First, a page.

Inspired by the summer weather and end of the SNCF strike, I took the train towards Spain today to explore a small part of the pays cathare, a dramatically beautiful area dotted with ruined castles and villages that survived the Albigensian Crusade in the early 13th century. It is rough, dry country, and at least today, windy as hell. But there are plenty of small rivers flowing through the area that help lush up the place a bit, not to mention feed the many decent vineyards of the region.
For the first part of my ride I was on large, nasty ‘red’ roads, that I couldn’t seem to avoid, but after 15 km or so I entered officially into Corbieres, at aptly named Portel-des-Corbières.
And it really was a door to a different world. Immediately I lost the flatness of the plains and entered into a tiny river gorge, along which were signs that spring is really here to stick this time. Vines are one the last things to sprout leaves here.
And shortly after, a sign to let me know I hadn’t taken a wrong turn.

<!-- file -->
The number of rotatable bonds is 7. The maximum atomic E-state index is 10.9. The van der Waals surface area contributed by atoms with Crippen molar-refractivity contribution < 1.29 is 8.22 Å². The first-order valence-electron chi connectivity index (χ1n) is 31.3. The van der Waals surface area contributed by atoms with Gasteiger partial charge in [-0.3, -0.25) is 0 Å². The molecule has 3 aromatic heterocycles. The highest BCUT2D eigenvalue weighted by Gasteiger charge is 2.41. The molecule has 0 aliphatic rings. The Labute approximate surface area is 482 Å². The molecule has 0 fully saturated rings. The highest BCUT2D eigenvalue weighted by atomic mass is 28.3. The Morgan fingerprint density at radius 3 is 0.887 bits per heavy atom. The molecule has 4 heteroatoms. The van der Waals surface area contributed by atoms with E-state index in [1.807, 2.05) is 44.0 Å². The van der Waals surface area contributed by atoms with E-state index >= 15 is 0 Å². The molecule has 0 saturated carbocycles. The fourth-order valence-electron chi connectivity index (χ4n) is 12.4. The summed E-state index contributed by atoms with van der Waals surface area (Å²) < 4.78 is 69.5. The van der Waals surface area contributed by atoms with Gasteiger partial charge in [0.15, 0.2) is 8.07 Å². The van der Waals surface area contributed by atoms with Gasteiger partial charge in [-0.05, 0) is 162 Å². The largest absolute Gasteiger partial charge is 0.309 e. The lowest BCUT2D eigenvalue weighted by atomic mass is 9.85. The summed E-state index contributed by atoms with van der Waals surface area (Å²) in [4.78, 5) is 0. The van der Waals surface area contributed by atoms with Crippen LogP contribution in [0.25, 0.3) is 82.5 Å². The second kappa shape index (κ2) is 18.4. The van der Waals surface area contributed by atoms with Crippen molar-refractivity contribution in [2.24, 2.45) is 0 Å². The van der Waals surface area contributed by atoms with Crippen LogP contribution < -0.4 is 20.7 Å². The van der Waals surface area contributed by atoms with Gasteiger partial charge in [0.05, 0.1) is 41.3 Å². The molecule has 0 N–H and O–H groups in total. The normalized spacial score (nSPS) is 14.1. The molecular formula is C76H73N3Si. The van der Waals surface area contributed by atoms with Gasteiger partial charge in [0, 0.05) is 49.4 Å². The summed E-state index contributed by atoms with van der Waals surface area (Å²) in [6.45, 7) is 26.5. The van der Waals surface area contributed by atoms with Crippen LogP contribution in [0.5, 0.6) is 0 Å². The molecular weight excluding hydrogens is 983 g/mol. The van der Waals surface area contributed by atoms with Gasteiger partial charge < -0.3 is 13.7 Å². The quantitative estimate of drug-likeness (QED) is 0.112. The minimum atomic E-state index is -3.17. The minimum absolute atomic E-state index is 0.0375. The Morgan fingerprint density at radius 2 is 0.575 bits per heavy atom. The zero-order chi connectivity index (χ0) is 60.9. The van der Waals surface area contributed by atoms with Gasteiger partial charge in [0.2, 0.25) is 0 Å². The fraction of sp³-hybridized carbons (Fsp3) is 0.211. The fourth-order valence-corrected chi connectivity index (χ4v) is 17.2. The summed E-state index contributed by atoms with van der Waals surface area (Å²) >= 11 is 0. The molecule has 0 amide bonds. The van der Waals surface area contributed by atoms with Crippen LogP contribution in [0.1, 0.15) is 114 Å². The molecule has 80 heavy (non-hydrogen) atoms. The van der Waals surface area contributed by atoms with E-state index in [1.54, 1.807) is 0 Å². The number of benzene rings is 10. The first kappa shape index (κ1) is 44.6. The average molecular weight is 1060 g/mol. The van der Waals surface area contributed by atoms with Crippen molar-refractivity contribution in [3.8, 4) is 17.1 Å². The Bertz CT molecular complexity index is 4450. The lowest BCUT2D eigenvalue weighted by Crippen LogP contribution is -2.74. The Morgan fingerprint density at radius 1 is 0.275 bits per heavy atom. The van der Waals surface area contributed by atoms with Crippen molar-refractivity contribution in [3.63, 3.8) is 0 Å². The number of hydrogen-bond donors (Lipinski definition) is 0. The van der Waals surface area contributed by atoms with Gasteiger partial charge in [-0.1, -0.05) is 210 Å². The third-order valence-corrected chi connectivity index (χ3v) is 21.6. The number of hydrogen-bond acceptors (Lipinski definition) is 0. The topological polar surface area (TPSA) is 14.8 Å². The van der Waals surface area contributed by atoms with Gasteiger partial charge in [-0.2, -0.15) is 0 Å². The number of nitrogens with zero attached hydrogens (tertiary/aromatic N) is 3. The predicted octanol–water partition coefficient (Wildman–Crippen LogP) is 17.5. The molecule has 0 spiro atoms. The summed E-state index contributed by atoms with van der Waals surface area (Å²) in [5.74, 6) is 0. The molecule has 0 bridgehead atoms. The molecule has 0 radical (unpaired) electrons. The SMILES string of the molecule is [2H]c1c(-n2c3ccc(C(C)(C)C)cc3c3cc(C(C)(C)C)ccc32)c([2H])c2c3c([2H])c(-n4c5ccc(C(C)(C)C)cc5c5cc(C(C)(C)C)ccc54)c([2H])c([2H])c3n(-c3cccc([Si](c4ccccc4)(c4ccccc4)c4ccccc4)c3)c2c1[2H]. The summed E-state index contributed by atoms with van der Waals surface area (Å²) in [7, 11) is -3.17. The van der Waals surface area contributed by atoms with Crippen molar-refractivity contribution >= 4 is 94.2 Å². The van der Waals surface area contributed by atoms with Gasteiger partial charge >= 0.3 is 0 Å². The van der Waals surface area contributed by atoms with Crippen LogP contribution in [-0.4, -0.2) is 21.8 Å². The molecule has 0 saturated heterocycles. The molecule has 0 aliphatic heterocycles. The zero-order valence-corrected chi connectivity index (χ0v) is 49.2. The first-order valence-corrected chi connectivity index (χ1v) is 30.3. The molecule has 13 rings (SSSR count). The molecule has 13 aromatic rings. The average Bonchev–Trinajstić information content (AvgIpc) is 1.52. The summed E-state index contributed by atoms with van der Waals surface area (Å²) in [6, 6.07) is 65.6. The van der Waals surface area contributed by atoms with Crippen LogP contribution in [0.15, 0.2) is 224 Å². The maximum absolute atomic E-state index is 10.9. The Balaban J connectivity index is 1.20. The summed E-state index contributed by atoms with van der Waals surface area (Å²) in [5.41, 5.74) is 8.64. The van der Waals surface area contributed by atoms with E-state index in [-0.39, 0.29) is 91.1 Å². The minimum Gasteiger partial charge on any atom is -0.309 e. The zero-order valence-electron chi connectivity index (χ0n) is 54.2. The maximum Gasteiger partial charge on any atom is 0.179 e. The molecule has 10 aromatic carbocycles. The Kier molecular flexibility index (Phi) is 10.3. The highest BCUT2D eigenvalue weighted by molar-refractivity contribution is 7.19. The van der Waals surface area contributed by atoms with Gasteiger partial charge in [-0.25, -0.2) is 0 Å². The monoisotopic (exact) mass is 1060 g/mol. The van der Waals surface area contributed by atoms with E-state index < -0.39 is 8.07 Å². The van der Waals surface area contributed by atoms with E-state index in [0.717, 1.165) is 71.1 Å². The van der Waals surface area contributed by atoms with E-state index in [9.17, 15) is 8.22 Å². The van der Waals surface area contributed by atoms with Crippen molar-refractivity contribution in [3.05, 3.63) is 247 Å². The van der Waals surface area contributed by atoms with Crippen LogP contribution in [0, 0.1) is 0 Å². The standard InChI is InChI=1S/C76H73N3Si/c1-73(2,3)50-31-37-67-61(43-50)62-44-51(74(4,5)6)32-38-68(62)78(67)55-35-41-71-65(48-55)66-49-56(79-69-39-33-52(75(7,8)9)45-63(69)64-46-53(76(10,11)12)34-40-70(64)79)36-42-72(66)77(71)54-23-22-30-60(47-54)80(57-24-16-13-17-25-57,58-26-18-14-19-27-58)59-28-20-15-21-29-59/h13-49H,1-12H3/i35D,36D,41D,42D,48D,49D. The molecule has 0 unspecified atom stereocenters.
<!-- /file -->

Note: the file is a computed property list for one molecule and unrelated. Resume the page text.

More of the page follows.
Feeling like my knee would survive a long ride, I took a 14 km detour to Durban-Corbières to see its 12th century chateau (or what’s left of it) that was built on an earlier Roman foundation.
The Cathars, by the way, were a religious order that believed in God (or two), but had an aversion to power and material riches. It was a popular movement in Languedoc, where I live, and threatened the hegemony of the Roman Catholic Church – hence the crusade and many massacres that took place – often in or around the castles that remain till today.
But back to the ride. Here is a nice, lonely stretch of road, heading north in the direction of Carcassonne.
I really have to realize how wide my wide angle is, I think. I do this type of thing way too much. Here is Chateau Beauregarde (I think. I couldn’t find it online, so maybe I made up that name…), but you’ll have to look closely – it’s pretty small.
Finally, the Abbey of Fontfroide, which I thought better to save for Shoko, so I didn’t pay the admission price. This was a very powerful monastery way back when and one of its monks became famous for being the catalyst for the crusade mentioned above. The murder of Pierre de Castelnau was the spark the Church needed.
Here’s the front (free) area of the abbey.
And one last ruin for the road. I passed this one near Narbonne, my destination for the day. And that was it. 70 km, nearly 3 hours on the train, and I was still back in time to catch the end of Liege-Bastogne-Liege…I wish all Sundays could be like this.